Saying our final goodbyes to the deceased truly is a difficult process. The thought of not having a loved one near or around you for love and support is not easy to process. However, once someone dear to us has passed, we have to begin making decisions on how to give them their final rites. Since burial is the more common method used in the United States, it’s important to know about the process and what it entails. Namely, embalming is one of the largest components of this process. Therefore, we’ll go through the method in detail so you know what to expect.
What exactly is Embalming?
The main purpose of embalming is to slow down the decomposition of the body. The process is physically invasive, in that it requires the implantation of specific devices and fluids are pumped into the body. While embalming may seem unnecessary to some, the process also preserves the body for the duration it is kept above ground at a funeral home. Our loved ones should look their best when we say our final farewell, so embalming allows us to maintain the depart d’s appearance.
How Common Is Embalming?
The majority of people in the United States and Canada think of embalming as an integral component of burial and funeral arrangements at a funeral home. It is regarded as a normal part of the process; however, not many families ask why it’s necessary or what embalming actually entails. Since it’s been performed for decades, it is very much part of a traditional funeral to the extent that a funeral director will usually not allow guests to view the body unless it has been embalmed and cosmetically restored.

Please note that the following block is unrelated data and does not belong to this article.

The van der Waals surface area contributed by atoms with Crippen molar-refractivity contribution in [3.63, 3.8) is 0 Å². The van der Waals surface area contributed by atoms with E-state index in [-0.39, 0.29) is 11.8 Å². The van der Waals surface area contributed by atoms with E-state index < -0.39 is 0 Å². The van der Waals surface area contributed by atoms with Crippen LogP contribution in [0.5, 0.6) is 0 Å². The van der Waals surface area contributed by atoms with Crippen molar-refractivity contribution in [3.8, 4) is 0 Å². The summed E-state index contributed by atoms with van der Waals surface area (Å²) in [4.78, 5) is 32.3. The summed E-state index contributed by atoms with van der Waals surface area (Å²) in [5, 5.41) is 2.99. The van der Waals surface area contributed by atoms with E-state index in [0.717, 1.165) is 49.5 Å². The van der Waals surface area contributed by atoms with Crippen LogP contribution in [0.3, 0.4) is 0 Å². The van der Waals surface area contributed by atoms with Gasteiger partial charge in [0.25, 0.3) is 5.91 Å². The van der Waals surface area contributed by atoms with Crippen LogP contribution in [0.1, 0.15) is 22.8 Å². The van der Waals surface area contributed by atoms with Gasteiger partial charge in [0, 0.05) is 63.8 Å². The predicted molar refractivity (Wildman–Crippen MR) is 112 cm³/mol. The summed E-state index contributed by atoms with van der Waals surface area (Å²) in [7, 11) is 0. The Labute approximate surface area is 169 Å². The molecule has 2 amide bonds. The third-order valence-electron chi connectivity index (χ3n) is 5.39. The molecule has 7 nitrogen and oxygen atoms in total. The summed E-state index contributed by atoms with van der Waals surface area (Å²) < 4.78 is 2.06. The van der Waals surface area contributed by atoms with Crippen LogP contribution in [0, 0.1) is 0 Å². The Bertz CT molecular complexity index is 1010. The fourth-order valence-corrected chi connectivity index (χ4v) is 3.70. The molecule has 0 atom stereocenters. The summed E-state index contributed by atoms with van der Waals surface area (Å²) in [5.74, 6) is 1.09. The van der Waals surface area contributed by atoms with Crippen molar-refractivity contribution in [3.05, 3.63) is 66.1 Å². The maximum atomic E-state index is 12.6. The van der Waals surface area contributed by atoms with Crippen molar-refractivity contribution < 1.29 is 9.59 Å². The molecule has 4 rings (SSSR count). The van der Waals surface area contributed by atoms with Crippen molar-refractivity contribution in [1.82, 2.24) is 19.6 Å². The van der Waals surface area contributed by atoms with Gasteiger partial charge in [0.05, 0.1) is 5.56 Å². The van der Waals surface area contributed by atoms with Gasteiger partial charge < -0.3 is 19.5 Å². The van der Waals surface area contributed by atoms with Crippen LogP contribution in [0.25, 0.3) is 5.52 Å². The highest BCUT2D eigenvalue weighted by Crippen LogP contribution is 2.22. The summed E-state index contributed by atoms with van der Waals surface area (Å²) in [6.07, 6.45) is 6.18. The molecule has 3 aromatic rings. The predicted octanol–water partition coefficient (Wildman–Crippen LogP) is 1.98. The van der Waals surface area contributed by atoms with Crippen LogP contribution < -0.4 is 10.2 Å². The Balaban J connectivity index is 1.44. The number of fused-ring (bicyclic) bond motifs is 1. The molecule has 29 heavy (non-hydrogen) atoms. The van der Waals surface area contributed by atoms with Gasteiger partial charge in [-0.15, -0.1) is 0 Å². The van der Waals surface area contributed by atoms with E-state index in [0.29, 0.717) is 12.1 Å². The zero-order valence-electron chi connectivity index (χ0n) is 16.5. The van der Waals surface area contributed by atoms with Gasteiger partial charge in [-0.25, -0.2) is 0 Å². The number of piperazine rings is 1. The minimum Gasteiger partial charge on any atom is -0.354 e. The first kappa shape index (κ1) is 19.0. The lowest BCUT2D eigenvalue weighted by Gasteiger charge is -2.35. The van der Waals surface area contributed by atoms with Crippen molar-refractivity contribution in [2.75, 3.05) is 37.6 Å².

Does Every Religion Allow It?
Embalming is most common in Christianity, even though it has no roots in it. Other religions such as Judaism and Islam do not allow it because they view it as a desecration of the human body. Buddhists and Hindus don’t require embalming since they opt for cremation, which involves placing the body of the deceased in a cremation chamber and eventually being left with the ashes. These ashes are placed in an urn or spread in special gardens.
When Do You Need Embalming?
Embalming is not legally required and the Federal Trade Commission along with several state regulators have made it mandatory for funeral directors to tell this to customers. It is only required when the deceased is being transported beyond state lines in Alaska and Alabama. In addition, Idaho, California, New Jersey, Minnesota and Kansas also require embalming when the body leaves any of these states by train or airplane.
Is Embalming Safe for People and the Environment?
The US Centers for Disease and Control along with their Canadian counterparts state that embalming does not offer any health benefit to the public. In addition, the process is highly dangerous as the chemicals used are toxic. Lastly, it doesn’t help the environment because once the body is in contact with soil, the chemicals make their way into the ground. However, the method is still utilized by thousands to ensure that their loved one looks presentable on their final day before they’re buried forever.